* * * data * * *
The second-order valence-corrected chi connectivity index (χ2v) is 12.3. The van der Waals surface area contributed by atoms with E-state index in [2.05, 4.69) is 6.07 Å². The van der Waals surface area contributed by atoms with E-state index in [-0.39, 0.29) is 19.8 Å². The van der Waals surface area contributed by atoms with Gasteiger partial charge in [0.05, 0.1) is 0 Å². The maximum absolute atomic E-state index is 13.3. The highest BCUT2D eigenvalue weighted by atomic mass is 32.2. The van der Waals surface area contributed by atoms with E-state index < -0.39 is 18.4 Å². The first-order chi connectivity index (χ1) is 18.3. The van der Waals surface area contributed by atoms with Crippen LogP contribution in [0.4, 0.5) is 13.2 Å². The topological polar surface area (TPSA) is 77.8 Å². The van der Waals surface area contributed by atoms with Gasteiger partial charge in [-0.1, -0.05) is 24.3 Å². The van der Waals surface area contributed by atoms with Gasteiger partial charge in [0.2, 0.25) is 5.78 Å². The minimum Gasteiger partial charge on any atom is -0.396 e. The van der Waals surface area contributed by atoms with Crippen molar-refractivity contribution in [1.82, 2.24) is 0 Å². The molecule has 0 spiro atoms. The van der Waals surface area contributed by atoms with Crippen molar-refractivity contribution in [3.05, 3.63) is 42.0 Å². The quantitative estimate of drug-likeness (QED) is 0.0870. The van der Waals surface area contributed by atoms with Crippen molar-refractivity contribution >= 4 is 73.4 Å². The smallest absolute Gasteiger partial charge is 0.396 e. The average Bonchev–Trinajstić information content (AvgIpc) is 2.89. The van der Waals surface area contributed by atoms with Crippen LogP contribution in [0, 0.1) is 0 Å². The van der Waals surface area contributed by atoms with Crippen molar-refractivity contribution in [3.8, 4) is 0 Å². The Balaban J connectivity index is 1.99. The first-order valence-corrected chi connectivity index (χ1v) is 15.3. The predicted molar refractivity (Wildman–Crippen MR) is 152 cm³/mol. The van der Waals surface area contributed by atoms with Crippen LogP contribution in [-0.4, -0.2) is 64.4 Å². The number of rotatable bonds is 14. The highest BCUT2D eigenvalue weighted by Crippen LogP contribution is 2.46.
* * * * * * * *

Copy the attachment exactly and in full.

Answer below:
The second-order valence-corrected chi connectivity index (χ2v) is 12.3. The van der Waals surface area contributed by atoms with E-state index in [2.05, 4.69) is 6.07 Å². The van der Waals surface area contributed by atoms with E-state index in [-0.39, 0.29) is 19.8 Å². The van der Waals surface area contributed by atoms with Gasteiger partial charge in [0.05, 0.1) is 0 Å². The maximum absolute atomic E-state index is 13.3. The highest BCUT2D eigenvalue weighted by atomic mass is 32.2. The van der Waals surface area contributed by atoms with E-state index < -0.39 is 18.4 Å². The first-order chi connectivity index (χ1) is 18.3. The van der Waals surface area contributed by atoms with Crippen LogP contribution in [0.4, 0.5) is 13.2 Å². The topological polar surface area (TPSA) is 77.8 Å². The van der Waals surface area contributed by atoms with Gasteiger partial charge in [-0.1, -0.05) is 24.3 Å². The van der Waals surface area contributed by atoms with Gasteiger partial charge in [0.2, 0.25) is 5.78 Å². The minimum Gasteiger partial charge on any atom is -0.396 e. The van der Waals surface area contributed by atoms with Crippen molar-refractivity contribution in [1.82, 2.24) is 0 Å². The molecule has 0 spiro atoms. The van der Waals surface area contributed by atoms with Crippen molar-refractivity contribution in [3.05, 3.63) is 42.0 Å². The quantitative estimate of drug-likeness (QED) is 0.0870. The van der Waals surface area contributed by atoms with Crippen molar-refractivity contribution >= 4 is 73.4 Å². The smallest absolute Gasteiger partial charge is 0.396 e. The average Bonchev–Trinajstić information content (AvgIpc) is 2.89. The van der Waals surface area contributed by atoms with Crippen LogP contribution in [0, 0.1) is 0 Å². The van der Waals surface area contributed by atoms with Crippen molar-refractivity contribution in [3.8, 4) is 0 Å². The Balaban J connectivity index is 1.99. The first-order valence-corrected chi connectivity index (χ1v) is 15.3. The predicted molar refractivity (Wildman–Crippen MR) is 152 cm³/mol. The van der Waals surface area contributed by atoms with Crippen LogP contribution in [-0.4, -0.2) is 64.4 Å². The number of rotatable bonds is 14. The highest BCUT2D eigenvalue weighted by Crippen LogP contribution is 2.46.